Having too many options can paralyze investors. Here’s how you can overcome ‘choice overload’

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Humans like choice. Indeed, it’s a bedrock principle of autonomy and freedom.

But when it comes to investing, having too many choices can be bad.

“Most likely, it will hurt you rather than help you,” said Philip Chao, a certified financial planner and founder of Experiential Wealth, based in Cabin John, Maryland.

The dominant view in economics is that more options are “unambiguously” good.

To that point, a “rich” environment of choice lets consumers “curate an experience tailored to their preferences,” wrote Brian Scholl, chief economist of the U.S. Securities and Exchange Commission Office of the Investor Advocate.

However, in the real world, our experience diverges from this paradigm, he said.

Humans get overwhelmed by too many options, a behavioral finance concept known as “choice overload.”

Often, people — especially those new to something that carries high stakes — are fearful of making a bad choice or regretting their decision, said CFP David Blanchett, head of retirement research for PGIM, an investment manager.

This paradox of choice can have many negative impacts on investors: inertia, or doing nothing; naïve diversification, or spreading money across a little bit of everything; and favoring attention-grabbing investments, wrote Samantha Lamas, senior behavioral researcher at Morningstar.

“These shortcuts can become disastrous mistakes,” she said.

How investors encounter choice overload

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It’s not just investing: The choice paradox can extend to things like ice cream flavors and apparel, for example.  

Among the early research experiments: buying gourmet jam at an upscale grocery store. According to that 2000 study, by Sheena Iyengar and Mark Lepper, a tasting booth with a large display of exotic jams (24 varieties) received more customer interest than a smaller one with six varieties. But customers who saw the small display were 10 times more likely to buy jam than those who saw the larger one.

Given these behavioral biases, retailers and others have evolved, making it less likely consumers will experience choice overload “in the wild” today, said Dan Egan, vice president of behavioral finance and investing at Betterment.

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However, let’s say an investor wants to save money in a taxable brokerage account or individual retirement account. They generally have hundreds or even thousands of options available from which to choose, and several characteristics to compare, such as cost and performance.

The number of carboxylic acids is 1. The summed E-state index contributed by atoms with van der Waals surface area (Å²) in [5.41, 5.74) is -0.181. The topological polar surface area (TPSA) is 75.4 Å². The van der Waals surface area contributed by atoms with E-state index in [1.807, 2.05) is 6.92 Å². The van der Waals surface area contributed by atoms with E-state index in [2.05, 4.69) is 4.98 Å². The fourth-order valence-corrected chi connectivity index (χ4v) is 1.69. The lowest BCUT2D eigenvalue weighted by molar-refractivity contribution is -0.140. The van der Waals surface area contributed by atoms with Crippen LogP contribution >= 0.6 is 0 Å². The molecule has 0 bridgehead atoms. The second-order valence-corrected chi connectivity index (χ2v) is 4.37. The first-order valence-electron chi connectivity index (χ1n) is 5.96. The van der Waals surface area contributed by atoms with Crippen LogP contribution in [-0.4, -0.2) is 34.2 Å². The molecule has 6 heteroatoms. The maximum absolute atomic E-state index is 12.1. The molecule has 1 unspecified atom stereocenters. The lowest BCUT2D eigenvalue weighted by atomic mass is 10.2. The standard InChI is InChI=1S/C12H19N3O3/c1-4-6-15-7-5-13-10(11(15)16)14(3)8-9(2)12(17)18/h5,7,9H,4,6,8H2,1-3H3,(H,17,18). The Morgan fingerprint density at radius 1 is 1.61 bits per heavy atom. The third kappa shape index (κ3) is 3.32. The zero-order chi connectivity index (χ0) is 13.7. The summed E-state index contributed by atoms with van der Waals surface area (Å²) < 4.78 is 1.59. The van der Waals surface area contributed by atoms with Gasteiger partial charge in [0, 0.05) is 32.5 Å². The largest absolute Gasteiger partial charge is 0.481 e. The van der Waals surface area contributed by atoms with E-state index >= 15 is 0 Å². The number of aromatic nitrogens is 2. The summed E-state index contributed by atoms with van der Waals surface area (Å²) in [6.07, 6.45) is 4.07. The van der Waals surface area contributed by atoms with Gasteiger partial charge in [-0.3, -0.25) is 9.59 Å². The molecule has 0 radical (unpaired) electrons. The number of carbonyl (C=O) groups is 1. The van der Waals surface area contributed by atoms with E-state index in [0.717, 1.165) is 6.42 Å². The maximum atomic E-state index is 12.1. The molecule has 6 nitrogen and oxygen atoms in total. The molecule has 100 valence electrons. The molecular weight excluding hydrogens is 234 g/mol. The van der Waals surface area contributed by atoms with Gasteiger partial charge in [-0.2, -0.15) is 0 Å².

“There’s literally more choice than would ever be useful to you,” Egan said.

It’s a bit different in the context of 401(k) plans, experts said.

Do-it-yourselfers may have about one to two dozen investment options, at most, from which to choose, reducing the choice friction.

Further, most employers automatically enroll workers into a target-date fund, a one-stop shop for retirement savers that’s generally well diversified and appropriately allocated based on the investor’s age. This eliminates much of the decision-making.

If you don’t give people an easy choice, “it’s really hard for them,” Blanchett said.

Make it as simple as possible

Ultimately, long-term investors who are paralyzed by their available choices should make the process as simple as possible when starting out, experts said.

For most people, that’s likely to be investing in a well-diversified mutual fund like a target-date fund or a 60/40 balanced fund (which is allocated 60% to stocks and 40% to bonds), experts said.

“Either one of those [funds] is an excellent place to start as opposed to putting all money in cash or not investing,” Blanchett said.

Even within TDFs and balanced fund categories, there can be dozens of different options. Experts recommend seeking out a provider like Vanguard Group with relatively low costs. (You can do this by comparing the “expense ratios” of various funds.)

Here’s another approach: If you open a brokerage account at Vanguard, Fidelity or Charles Schwab, for example, use their respective TDFs or balanced portfolios, Blanchett said. In these cases, you’re offloading most of the investment decision-making to professional asset managers, and the large providers generally have high quality, he said.

“Is it necessary to buy all the ingredients to make a cake, or can you just buy a cake and eat it?” Chao said.

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